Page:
For the Record
The 2010 competition was the fifth for Rush Enterprises, owner of the largest network of Peterbilt dealers in the United States, as well as several International dealerships integrated under the Rush Truck Centers brand. Truck service technicians are “the heartbeat of a dealership,” said company President and CEO Rusty Rush, reflecting on the rapid growth of the Rush network in recent years.
He called the Rodeo a “platform I hope will help differentiate us going forward” and “one of the most exciting, gratifying, rewarding things” the company has initiated in the last five years. “There’s not enough that I can say to thank you,” Rush told the 65 competing technicians and guests.
Special Report: Time Turmoil
Todd Dills and Avery Vise
Among the changes to truckers’ hours of service being considered by the Federal Motor Carrier Safety Administration is a possible reduction of consecutive hours of driving to seven, preceded by a 30-minute break, effectively mandating an hour of rest during the 14-hour driving window.
Also, FMCSA seeks to require the 34-hour restart period to include two nighttime periods. See the “Proposed Changes” table below for a quick-glance rundown of the changes that could effect most Class 8 over-the-road drivers. To make a comment on the proposed rule, visit www.regulations.gov and search docket ID “FMCSA-2004-19608.”
After FMCSA released details of the Notice of Proposed Rulemaking (NPRM) Dec. 23, reaction was immediate. The Owner-Operator Independent Drivers Association, anticipating calls for further restrictions on truckers’ hours from safety groups, issued a word of caution to the American public. It highlighted the necessary role of shippers and receivers in driver hours discussions.
“We want the motoring public to know that it’s not just how long a truck driver spends behind the wheel that affects the safety of everyone on the highways,” said OOIDA Executive Vice President Todd Spencer. “Many truck drivers spend between 30-40 hours per week waiting at loading docks. Everyone involved in transportation, from shippers to receivers, has a responsibility for its role in keeping highways safe. And we won’t have optimum safety until others in the supply chain truly act responsibly.”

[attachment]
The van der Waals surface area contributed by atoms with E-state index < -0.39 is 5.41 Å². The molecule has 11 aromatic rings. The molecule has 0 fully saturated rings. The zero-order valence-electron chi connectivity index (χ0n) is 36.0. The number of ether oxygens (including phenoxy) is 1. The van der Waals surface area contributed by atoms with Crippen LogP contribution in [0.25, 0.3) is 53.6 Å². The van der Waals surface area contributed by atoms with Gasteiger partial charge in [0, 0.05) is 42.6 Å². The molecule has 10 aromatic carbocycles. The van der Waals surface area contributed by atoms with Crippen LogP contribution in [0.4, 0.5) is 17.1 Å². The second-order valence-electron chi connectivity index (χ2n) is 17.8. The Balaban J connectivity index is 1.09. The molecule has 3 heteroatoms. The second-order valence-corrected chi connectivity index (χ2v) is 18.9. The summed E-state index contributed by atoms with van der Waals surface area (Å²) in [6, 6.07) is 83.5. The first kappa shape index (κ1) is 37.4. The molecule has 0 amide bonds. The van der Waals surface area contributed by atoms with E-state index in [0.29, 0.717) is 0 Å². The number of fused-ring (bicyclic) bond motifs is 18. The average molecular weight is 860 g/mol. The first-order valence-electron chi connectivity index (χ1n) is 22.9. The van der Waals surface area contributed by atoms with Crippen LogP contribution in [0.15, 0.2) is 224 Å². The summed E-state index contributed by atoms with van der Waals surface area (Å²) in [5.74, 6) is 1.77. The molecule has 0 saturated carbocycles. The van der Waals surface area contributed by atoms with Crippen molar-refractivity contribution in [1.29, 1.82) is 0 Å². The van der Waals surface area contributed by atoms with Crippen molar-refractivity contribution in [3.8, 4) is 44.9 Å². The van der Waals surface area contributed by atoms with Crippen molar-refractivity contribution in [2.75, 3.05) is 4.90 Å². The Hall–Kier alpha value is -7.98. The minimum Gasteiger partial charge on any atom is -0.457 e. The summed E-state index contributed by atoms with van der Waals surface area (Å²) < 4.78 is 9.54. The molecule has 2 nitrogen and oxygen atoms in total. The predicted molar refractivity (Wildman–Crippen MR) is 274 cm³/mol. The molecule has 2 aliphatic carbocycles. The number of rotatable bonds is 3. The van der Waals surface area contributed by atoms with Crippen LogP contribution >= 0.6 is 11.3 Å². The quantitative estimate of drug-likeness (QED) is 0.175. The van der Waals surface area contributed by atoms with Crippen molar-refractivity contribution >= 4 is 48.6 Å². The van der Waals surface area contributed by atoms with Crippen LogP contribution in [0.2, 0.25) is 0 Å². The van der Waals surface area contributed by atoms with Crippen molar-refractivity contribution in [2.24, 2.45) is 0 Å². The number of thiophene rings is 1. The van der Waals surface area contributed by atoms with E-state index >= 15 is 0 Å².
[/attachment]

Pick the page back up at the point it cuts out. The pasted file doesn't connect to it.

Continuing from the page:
After the FMCSA held hours-of-service listening sessions in 2010 to solicit comments from trucking groups, carriers and truckers, many drivers believed the agency was working with them on the issue. They were hopeful for added flexibility in the rules, particularly addressing use of the sleeper berth for short rest periods that would extend the 14-hour driving window.
On message boards, comments on blog posts and Truckers News’ Facebook page, drivers sounded off about the provision, included in the NPRM, to allow extension of the 14-hour window to 16 hours twice a week to accommodate long waits at docks. The proposed change was FMCSA’s only allowance for added flexibility compared to current rules.
Currently, only carriers meeting certain requirements can extend drivers’ daily shifts beyond 14 hours, and they can do so only once a week. Under the agency’s proposal, all drivers would have the option of extending their daily shift to 16 hours twice a week. The goal is to give them added flexibility to accommodate special situations, such as loading and unloading at terminals or ports, FMCSA says.
Truckers News’ “Marathon Trucker” columnist and company driver Jeff Clark, among others, rejected this provision. “Give two more hours to help out inefficient shippers. Nuts,” he said. “We need to force shippers and consignees to pay detention, rather than just make truckers work longer to make up for the inefficiency of others.”